If monetary policy transmission is effective, short-term market interest rates react to short-term monetary policy expectations. With its policy interest rates, the central bank steers the shortest market rates – for the last two years the overnight interest rate Eonia, for example, has been very close to the ECB deposit facility rate, which now is -0.40%. Correspondingly, the OIS interest rates are the best indicator of the expectations of the interest rate policy of the central bank, and as a rule they also efficiently steer euro area money market interest rates and the most short-term lending rates of the euro countries (Chart 2). These interest rates have typically diverged from each other only in crisis situations.
However, in the last few years the interest rates on repos and German government bonds have even dropped below the ECB deposit facility rate and the Eonia rate. Categorising the interest rates according to the collateral used shows that the repo rates have also diverged from each other (Chart 3). In order to receive a German government bond as collateral for a short-term deposit, an investor must make the deposit at an interest rate of around -0.70%. With French and particularly Italian government bonds as collateral, interest rates are higher, i.e. less negative. As banks were optimising their balance sheets at the turn of the year, high-quality collateral securities were in particularly high demand and the repo rates of the core euro area countries were temporarily as low as -5%. In earlier years, the view was that deposits were sold against collateral on the repo market, but now collateral is bought against deposits.
The interest rate development described above is at least due to investors’ wish to protect themselves against political risks in the euro area and a general shortage of high-quality collateral material.Collateral is needed to, for example, acquire funding and cover derivative positions. Long ‘chains’ are typical in the use of collateral, and according to Baranova et. al (2016) a high-quality collateral security circulates via about four intermediaries before it ends up at its final destination. Singh (2016), for example, emphasises the significance of collateral for the functioning of the whole financial system and for ensuring financial growth. In addition to the above-mentioned regulatory reforms and risk awareness, the expanded asset purchase programme (EAPP) of the Eurosystem also contributes to the shortage of collateral. The programme not only adds excess liquidity to the market, it also removes from the market high-quality securities eligible as collateral. In order to facilitate the functioning of the repo market, the Eurosystem in early 2017 introduced lending of its security holdings also against cash collateral.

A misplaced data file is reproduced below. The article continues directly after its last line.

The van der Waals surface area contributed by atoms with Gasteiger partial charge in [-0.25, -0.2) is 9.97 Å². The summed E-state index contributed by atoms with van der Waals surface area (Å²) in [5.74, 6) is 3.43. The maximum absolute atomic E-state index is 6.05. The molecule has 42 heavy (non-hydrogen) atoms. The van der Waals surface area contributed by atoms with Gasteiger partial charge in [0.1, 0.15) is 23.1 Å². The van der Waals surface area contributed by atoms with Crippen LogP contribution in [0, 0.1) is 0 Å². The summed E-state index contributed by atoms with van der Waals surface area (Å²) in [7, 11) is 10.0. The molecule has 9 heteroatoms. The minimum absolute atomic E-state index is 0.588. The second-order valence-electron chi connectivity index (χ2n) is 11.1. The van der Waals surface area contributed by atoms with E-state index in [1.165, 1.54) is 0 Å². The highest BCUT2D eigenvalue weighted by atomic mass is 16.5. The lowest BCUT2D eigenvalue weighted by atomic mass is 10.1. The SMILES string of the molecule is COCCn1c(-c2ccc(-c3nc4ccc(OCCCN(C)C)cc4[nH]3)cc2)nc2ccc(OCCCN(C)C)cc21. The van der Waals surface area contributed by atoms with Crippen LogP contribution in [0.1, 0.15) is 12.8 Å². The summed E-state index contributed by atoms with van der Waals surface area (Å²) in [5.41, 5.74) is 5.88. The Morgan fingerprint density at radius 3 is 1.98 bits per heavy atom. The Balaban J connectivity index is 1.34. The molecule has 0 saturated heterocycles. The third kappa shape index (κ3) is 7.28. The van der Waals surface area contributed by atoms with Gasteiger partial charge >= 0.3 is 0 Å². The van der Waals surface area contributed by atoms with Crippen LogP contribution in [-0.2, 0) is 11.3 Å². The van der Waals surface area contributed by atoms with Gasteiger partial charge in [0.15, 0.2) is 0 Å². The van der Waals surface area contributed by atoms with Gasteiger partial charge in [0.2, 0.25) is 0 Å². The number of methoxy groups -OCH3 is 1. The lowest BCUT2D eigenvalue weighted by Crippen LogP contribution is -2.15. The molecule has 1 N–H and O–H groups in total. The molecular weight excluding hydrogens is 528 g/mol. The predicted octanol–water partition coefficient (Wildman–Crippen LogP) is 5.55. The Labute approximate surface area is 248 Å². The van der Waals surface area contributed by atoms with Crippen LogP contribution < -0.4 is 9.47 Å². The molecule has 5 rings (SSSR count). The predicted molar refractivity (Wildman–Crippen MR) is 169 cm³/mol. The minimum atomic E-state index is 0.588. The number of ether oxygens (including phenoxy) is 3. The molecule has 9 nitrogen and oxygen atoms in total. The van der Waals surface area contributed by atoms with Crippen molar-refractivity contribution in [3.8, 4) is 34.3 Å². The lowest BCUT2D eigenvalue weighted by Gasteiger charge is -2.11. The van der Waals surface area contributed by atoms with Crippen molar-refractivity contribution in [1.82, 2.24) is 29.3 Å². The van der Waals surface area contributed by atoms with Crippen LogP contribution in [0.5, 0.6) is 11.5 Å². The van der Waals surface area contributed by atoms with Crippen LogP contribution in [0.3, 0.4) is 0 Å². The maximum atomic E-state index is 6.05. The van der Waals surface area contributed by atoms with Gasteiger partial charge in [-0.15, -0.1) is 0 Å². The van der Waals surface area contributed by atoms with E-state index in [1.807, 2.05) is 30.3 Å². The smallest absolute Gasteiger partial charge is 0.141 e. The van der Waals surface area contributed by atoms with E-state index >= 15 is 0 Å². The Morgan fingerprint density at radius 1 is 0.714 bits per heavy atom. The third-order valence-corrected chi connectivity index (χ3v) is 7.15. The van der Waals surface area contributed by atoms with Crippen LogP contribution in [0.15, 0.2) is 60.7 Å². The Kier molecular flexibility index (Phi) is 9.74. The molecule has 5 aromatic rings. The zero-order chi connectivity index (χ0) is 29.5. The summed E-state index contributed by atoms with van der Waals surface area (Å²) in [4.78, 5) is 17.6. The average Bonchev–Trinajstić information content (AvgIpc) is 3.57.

Since the nature of at least some of the drivers of change in the repo markets is structural, the change in the money markets will scarcely be only temporary. Despite the shortage of collateral, the repo market still functions fairly well and prices are flexible – the trading volumes, for example, have remained almost unchanged or even grown. However, repo rates are exceptionally low, and market participants are only just growing accustomed to the new environment, so the situation will be closely followed in the Eurosystem going forward.See Mersch (2017).
Baranova, Y. – Liu, Z. – Noss, J. (2016) The role of collateral in supporting liquidity. Staff Working Paper No. 609. Bank of England.
Doran, D. – Kierrane, C. – Masterson, M. (2014) Some Implications of New Regulatory Measures for Euro Area Money Markets. Quarterly Bulletin 01 / January 2014. Central Bank of Ireland.
European Central Bank (2015) Euro Money Market Survey.
Heijmans, R. – Heuver, R. – Gorgi, Z. (2016) How to monitor the exit from the Eurosystem’s unconventional monetary policy: Is EONIA dead and gone? DNB Working Paper No. 505/March 2016.
Mersch, Y. (2017) Ructions in the repo market – monetary easing or regulatory squeezing? Speech on 26 January 2017.
Singh, M. (2016) Collateral and Financial Plumbing. Risk Books.